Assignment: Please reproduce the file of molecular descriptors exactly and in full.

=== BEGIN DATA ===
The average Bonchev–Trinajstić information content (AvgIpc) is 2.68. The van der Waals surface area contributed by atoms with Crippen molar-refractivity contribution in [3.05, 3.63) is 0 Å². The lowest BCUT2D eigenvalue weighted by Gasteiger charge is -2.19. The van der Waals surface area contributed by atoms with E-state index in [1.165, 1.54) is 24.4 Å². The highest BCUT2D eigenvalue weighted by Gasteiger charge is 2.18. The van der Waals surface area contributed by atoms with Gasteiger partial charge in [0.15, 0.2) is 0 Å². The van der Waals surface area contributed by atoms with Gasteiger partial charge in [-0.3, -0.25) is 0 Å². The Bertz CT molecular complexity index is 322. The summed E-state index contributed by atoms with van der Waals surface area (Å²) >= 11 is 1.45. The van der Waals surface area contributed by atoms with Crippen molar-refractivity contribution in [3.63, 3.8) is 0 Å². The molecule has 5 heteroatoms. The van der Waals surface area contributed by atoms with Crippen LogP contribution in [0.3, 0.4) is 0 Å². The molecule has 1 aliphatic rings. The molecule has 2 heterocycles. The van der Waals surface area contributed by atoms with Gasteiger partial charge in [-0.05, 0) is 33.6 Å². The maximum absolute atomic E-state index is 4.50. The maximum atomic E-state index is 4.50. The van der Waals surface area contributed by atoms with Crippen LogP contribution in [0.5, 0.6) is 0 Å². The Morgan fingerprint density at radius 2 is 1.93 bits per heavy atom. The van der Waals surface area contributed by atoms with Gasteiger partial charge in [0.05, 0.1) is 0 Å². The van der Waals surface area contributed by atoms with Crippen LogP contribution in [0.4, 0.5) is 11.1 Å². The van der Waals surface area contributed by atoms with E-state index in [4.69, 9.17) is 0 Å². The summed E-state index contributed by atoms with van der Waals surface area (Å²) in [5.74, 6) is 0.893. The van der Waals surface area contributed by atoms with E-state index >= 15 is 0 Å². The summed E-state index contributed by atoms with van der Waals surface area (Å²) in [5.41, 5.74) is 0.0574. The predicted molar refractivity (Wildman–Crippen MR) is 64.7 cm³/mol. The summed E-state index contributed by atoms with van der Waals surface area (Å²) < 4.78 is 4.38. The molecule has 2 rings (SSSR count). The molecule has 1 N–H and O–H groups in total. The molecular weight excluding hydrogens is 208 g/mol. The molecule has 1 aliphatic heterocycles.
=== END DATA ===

The average Bonchev–Trinajstić information content (AvgIpc) is 2.68. The van der Waals surface area contributed by atoms with Crippen molar-refractivity contribution in [3.05, 3.63) is 0 Å². The lowest BCUT2D eigenvalue weighted by Gasteiger charge is -2.19. The van der Waals surface area contributed by atoms with E-state index in [1.165, 1.54) is 24.4 Å². The highest BCUT2D eigenvalue weighted by Gasteiger charge is 2.18. The van der Waals surface area contributed by atoms with Gasteiger partial charge in [0.15, 0.2) is 0 Å². The van der Waals surface area contributed by atoms with Gasteiger partial charge in [-0.3, -0.25) is 0 Å². The Bertz CT molecular complexity index is 322. The summed E-state index contributed by atoms with van der Waals surface area (Å²) >= 11 is 1.45. The van der Waals surface area contributed by atoms with Crippen molar-refractivity contribution in [3.63, 3.8) is 0 Å². The molecule has 5 heteroatoms. The van der Waals surface area contributed by atoms with Crippen LogP contribution in [0.3, 0.4) is 0 Å². The molecule has 1 aliphatic rings. The molecule has 2 heterocycles. The van der Waals surface area contributed by atoms with Gasteiger partial charge in [-0.05, 0) is 33.6 Å². The maximum absolute atomic E-state index is 4.50. The maximum atomic E-state index is 4.50. The van der Waals surface area contributed by atoms with Crippen LogP contribution in [0.5, 0.6) is 0 Å². The Morgan fingerprint density at radius 2 is 1.93 bits per heavy atom. The van der Waals surface area contributed by atoms with Gasteiger partial charge in [0.05, 0.1) is 0 Å². The van der Waals surface area contributed by atoms with Crippen LogP contribution in [0.4, 0.5) is 11.1 Å². The van der Waals surface area contributed by atoms with E-state index in [4.69, 9.17) is 0 Å². The summed E-state index contributed by atoms with van der Waals surface area (Å²) in [5.74, 6) is 0.893. The van der Waals surface area contributed by atoms with E-state index >= 15 is 0 Å². The summed E-state index contributed by atoms with van der Waals surface area (Å²) in [5.41, 5.74) is 0.0574. The predicted molar refractivity (Wildman–Crippen MR) is 64.7 cm³/mol. The summed E-state index contributed by atoms with van der Waals surface area (Å²) < 4.78 is 4.38. The molecule has 2 rings (SSSR count). The molecule has 1 N–H and O–H groups in total. The molecular weight excluding hydrogens is 208 g/mol. The molecule has 1 aliphatic heterocycles.